I threw my hat into the ring for candidacy for a full-time position. The stars seemed to be in alignment when this job opportunity was presented to me not once, but twice, even after I shunned the thought of leaving my current position to pursue something new. I had the support from friends, family, and mentors and with my supervisor’s blessing, I walked into the interview room comfortable, prepared, and was so at ease that I left the interview grinning like the Cheshire Cat with my interviewers laughing and embracing me as I left. This was my time! I started perusing places I could live and fantasizing about what my world would be like with a salary and benefits. I felt like I was finally on my way to starting what I believed to be at the time, my life as an adult, and I couldn’t shake the feeling of being on my way. I wasn’t sure where I was on my way to, but I sure as heck felt as if this moment would propel me one thousand steps forward.
I had a schoolgirl crush on a little boy in my class and in true elementary school fashion, news spread rather quickly to him. I was at the skating rink with a group of friends because that’s how we celebrated our birthdays then, and his friend skated up to me, looked me in the eye, and offhandedly spoke the words, “Insert name here doesn’t like you because you’re black.”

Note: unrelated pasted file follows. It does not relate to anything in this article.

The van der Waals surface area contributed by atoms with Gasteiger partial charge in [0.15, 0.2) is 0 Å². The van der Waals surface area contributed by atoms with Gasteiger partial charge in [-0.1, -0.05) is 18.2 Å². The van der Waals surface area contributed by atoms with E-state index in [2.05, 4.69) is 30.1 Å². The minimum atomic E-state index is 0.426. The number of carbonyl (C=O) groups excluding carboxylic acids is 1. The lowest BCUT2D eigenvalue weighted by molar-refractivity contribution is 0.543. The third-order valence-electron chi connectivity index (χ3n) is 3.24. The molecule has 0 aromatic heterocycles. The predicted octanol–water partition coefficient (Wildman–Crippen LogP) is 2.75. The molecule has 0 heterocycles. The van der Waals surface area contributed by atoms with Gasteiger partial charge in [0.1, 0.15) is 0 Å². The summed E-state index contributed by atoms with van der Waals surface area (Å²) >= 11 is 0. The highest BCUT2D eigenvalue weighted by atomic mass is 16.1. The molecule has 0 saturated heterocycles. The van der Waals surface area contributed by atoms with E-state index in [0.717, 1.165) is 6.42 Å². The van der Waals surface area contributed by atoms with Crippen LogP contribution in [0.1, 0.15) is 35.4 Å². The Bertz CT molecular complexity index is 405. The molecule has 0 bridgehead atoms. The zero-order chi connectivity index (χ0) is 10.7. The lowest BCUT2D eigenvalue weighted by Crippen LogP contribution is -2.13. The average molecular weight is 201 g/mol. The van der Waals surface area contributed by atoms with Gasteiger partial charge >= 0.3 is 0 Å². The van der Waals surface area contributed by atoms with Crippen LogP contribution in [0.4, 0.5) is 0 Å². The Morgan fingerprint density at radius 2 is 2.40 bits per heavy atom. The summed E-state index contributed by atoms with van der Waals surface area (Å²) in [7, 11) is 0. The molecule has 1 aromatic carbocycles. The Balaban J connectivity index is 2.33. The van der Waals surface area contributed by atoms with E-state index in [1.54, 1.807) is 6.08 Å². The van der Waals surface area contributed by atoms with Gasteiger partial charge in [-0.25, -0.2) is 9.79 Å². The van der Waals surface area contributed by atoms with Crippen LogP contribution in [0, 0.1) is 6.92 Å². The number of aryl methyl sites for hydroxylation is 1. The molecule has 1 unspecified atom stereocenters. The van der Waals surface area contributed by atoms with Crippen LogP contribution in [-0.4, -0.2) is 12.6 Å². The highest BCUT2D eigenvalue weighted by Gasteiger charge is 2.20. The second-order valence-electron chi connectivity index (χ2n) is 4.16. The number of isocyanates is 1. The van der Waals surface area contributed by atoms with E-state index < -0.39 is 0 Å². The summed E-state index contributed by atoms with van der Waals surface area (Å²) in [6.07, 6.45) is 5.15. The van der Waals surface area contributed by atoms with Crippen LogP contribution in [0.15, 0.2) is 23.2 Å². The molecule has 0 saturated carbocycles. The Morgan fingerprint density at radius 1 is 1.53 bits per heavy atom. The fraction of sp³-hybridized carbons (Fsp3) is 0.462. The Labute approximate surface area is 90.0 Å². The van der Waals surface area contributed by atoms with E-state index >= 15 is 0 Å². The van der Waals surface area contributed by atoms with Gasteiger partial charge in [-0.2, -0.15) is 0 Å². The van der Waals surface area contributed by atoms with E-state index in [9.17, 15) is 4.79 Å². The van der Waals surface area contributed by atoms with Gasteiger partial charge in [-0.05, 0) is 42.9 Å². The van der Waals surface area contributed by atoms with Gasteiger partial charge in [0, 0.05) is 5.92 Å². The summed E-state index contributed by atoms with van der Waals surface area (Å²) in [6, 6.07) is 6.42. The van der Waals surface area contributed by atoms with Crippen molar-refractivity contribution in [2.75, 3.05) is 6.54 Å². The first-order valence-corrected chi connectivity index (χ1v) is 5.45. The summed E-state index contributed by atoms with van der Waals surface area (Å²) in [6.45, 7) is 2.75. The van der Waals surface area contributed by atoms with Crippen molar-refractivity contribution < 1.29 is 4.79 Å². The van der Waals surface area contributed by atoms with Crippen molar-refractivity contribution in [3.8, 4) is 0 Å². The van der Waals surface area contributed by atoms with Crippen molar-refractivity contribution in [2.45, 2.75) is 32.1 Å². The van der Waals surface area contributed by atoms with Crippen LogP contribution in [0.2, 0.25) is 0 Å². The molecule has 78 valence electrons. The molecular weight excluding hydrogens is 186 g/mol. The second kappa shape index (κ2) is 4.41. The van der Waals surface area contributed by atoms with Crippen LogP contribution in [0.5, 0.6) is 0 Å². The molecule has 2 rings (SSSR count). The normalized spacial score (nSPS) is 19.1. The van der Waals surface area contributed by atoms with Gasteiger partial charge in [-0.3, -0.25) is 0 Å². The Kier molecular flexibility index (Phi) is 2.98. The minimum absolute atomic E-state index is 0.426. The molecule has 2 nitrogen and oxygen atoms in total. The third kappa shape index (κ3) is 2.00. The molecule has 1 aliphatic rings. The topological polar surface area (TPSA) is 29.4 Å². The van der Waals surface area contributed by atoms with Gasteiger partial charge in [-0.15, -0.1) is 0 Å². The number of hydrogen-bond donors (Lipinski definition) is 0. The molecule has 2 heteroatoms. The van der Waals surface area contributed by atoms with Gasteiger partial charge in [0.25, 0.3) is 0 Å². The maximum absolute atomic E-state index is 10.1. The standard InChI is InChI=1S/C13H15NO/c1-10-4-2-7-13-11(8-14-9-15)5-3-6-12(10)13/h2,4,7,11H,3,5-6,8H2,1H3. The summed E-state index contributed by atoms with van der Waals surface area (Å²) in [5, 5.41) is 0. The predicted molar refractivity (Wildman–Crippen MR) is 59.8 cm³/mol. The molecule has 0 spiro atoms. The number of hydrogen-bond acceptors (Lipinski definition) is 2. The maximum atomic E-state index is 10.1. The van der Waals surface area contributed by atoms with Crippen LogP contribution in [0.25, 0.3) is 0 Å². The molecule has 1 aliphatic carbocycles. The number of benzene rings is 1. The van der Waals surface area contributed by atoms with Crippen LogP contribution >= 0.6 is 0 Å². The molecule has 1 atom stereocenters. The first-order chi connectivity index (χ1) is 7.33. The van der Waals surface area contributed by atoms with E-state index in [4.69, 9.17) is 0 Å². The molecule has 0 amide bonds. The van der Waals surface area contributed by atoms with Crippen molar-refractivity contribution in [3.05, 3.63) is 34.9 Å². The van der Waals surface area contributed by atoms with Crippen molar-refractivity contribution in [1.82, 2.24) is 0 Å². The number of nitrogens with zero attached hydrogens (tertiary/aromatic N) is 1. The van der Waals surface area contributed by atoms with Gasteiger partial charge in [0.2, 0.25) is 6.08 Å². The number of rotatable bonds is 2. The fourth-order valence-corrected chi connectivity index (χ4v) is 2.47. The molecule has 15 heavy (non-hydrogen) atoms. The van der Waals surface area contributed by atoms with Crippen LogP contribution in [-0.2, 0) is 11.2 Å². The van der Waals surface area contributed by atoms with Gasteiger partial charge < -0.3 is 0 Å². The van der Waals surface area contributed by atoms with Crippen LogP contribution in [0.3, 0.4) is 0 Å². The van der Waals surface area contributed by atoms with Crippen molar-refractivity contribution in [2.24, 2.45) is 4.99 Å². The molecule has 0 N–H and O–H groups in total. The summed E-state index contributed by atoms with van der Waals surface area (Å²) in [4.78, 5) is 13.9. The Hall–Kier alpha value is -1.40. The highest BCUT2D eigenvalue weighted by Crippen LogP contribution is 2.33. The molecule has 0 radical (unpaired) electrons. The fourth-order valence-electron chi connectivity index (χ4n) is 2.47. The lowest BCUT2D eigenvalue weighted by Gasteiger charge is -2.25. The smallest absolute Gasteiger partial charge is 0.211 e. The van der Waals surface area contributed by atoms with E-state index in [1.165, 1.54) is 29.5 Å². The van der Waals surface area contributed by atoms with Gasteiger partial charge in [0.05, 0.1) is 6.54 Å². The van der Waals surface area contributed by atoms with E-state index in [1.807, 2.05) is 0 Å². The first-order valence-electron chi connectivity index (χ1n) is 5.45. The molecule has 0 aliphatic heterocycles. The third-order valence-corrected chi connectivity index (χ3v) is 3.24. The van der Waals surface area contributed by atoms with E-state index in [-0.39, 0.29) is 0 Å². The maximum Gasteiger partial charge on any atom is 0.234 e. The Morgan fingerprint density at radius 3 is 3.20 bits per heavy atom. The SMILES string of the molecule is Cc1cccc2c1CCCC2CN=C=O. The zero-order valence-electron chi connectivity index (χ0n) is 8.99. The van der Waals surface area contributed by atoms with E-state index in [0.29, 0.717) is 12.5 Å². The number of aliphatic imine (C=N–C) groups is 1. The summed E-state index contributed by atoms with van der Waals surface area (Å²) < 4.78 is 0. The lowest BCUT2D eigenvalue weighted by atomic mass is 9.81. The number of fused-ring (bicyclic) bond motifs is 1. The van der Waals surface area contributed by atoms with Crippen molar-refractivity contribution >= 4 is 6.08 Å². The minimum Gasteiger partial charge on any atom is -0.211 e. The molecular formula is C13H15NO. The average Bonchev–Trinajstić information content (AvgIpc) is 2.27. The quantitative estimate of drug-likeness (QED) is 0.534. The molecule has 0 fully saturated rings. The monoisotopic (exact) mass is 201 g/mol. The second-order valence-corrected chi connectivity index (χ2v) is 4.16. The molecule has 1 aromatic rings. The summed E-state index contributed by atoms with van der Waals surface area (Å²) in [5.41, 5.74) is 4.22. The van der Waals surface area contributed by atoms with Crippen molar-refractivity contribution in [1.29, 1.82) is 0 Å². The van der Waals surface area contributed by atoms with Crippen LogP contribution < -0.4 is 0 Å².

As he said those words so nonchalantly, the words pierced through my heart like a needle. In my third grade brain, the words rattled around my head as I thought, “I’m black? What does that mean? There’s different skin colors? Why is that bad? What’s wrong with ME!?” As a young girl born to an African-American father and Filipina-Caucasian mother, I was never taught to think twice about the color of someone’s skin.
As soon as I got back from the party, I ran upstairs to my mom,who I distinctly remember was doing laundry, cried in her arms and told her what happened. She, of course, knew that th...